rated:

fence3 (1.70MB)
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Alright my friends, here we go:

1. This might be the unluckiest tree coming down ever? It was easily 100-120 feet long, well back on my neighbor's property. The way it fell did in fact take it down the fence line -- maybe a 15-20 degree angle off of the fence line. It also took out not just one other tree, but 4 other trees on the way down. Thus in the first photos you can't really tell what is going on -- and I couldn't either until we hacked our way back into the woods. I say unluckiest because if it had fallen another... 10 feet back toward the woods and away from my house we'd be having a discussion on how to maximize profit from a nice tree that fell on your property instead of whether or not to file a homeowners insurance claim.

2. Two guys showed up with a chainsaw, plus my father-in-law. We were able to get the entire section up to our property line cut up and either rolled down the hill to load in a truck or thrown back past the fence line. 

3. I believe one of the guys that came to help us today said it was red oak, and they were salivating over it for their stash of firewood for 2018. The tree was green/healthy, so won't burn this year. Also makes it rather odd that a healthy tree of that size just uprooted in a few days of rain. Took one truck load and he's welcome to come back for at least 2-3 more.

4. Attached some photos: 1st one - empirical evidence of what happens when a 100' tree falls over down your fence line - 2nd one - looking up the hill toward the tree, tried to give it some scale a to how thick it was. 3rd one is up near the top corner/biggest section of the tree looking down where the fence used to be.

5. I think we're looking at 50% of the fence being replaced. We have a back gate that leads to the woods along the tree line. The gate is fine, and maybe 1 or 2 sections to the right of it, but everything else up the hill is ... well you see the photo.

6. May have missed an opportunity to truly FWF this. Buddy with wood knowledge said the long section from the roots up to our end cut point would easily be worth $500-1,000 at the mill because it is very straight and apparently good wood. But it isn't on my property... 

7. It sheered off the aluminum posts at the ground. Pretty interesting to see the force. The photo that shows the fence in it doesn't do enough justice as to how smashed some of the sections were.

Let me know what other questions you have. Pretty sore, but glad we got it done. Now concerned there is one other massive tree -- probably 150' -- behind my next door neighbor's house on the same property where this one fell. It is a house crusher... need to figure out how to track down the owners and alert them and/or offer to help split cost with neighbor for removal.

rated:
In my county, you can view who owns any property via the county government Property Tax link
http://www2.monroecounty.gov/property-index.php

I can see the Tax Bill of all my neighbors, and what the tax bill mailing address is.

rated:
With deductible as high as yours, I wouldn't even consider a homeowners' claim for this.

In fact, I wouldn't file a homeowners' claim unless it was a loss I could not personally afford. I've filed a large claim in the past and it made finding insurance a nightmare, once my insurance company dropped me.

They've got a nice scam going, these insurance companies. You pay in, and are severely penalized (in more ways than just the obvious premium increases) for ever cashing out.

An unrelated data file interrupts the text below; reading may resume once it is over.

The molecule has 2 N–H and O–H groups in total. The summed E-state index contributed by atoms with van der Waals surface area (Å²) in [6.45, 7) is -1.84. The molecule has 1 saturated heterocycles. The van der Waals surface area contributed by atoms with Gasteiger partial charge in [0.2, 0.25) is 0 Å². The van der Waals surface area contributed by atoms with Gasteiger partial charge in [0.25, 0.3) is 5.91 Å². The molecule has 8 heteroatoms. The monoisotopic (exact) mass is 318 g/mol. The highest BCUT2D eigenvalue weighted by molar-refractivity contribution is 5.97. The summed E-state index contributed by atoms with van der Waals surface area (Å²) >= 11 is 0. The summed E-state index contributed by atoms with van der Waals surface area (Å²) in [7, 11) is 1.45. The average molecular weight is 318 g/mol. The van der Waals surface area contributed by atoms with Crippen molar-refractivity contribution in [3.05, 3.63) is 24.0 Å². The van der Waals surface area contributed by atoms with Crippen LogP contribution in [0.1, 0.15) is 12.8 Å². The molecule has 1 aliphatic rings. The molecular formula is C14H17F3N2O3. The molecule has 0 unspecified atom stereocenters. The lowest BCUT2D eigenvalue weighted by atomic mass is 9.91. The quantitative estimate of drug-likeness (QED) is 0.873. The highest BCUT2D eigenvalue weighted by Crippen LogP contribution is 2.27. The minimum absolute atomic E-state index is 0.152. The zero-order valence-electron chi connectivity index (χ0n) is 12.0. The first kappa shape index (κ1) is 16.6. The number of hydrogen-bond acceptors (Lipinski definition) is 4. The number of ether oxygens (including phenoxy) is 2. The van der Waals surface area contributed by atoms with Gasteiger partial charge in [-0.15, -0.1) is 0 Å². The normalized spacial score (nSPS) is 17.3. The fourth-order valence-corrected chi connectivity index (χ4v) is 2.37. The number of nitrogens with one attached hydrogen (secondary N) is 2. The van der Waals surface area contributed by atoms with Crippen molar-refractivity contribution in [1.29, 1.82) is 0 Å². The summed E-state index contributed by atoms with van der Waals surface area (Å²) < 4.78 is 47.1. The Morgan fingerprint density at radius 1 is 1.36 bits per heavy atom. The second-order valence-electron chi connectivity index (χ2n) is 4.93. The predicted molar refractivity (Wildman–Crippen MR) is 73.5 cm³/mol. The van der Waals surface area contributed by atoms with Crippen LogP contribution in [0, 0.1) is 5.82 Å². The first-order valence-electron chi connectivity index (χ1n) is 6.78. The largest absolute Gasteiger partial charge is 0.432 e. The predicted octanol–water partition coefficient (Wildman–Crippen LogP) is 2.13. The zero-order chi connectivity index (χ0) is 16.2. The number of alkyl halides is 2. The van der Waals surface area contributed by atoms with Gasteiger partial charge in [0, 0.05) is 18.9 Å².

rated:
camiolo said:   In my county, you can view who owns any property via the county government Property Tax link
http://www2.monroecounty.gov/property-index.php 

I can see the Tax Bill of all my neighbors, and what the tax bill mailing address is.

  We have that as well. The problem is the people that owned the property are deceased, it has passed to heirs down the line, and at the end of the day when a healthy tree falls your insurance company says it is on you to deal with it (or them if you want to file a claim). If it were diseased, might be a different story.

defjukie: yea definitely feels that way right now. No sense in having a low deductible if making a claim is going to jack your rates/get you dropped, so might as well get the highest one you can afford.

rated:
kmully said:   Alright my friends, here we go:

....

6. May have missed an opportunity to truly FWF this. Buddy with wood knowledge said the long section from the roots up to our end cut point would easily be worth $500-1,000 at the mill because it is very straight and apparently good wood. But it isn't on my property... 
....
 

  
You probably couldn't get that much yourself.

Mills are always hesitant to buy from some random landowner a tree that was in a residential area.  The risk of hidden nails and whatnot reduces the potential value.  They would never use such sourced wood for laminate since even small metal pieces damage their equipment (even if they catch it in time with the metal detectors, it's still quite the disruption).

Although, it could have been worse.  I know someone who had a great oak tree, cut it up to bring to the mill, then got next to nothing for it because they cut it just 6" too short as the mill needs the logs longer than the final cut to accommodate how it's handled.

Just saying.

rated:
gatzdon said:   
kmully said:   Alright my friends, here we go:

....

6. May have missed an opportunity to truly FWF this. Buddy with wood knowledge said the long section from the roots up to our end cut point would easily be worth $500-1,000 at the mill because it is very straight and apparently good wood. But it isn't on my property... 
....

  
You probably couldn't get that much yourself...
 

Yeah, everybody has a story about how much their tree is worth, but OP got the best deal he could hope for by having someone interested in the wood come and cut it up and haul it away for nothing.  That work alone could have cost him $1,000 or more.

OP - If you have a fireplace, be sure to save a cord or two of wood for yourself.  You can rent a splitter for a half day for 50 bucks or so.

    

rated:
AbbaZabba said:   
qcumber98 said:   Green for a tree thread but it needs pics.
  This is a tree and a fence thread.  Should be ultra popular.

  Fir sure.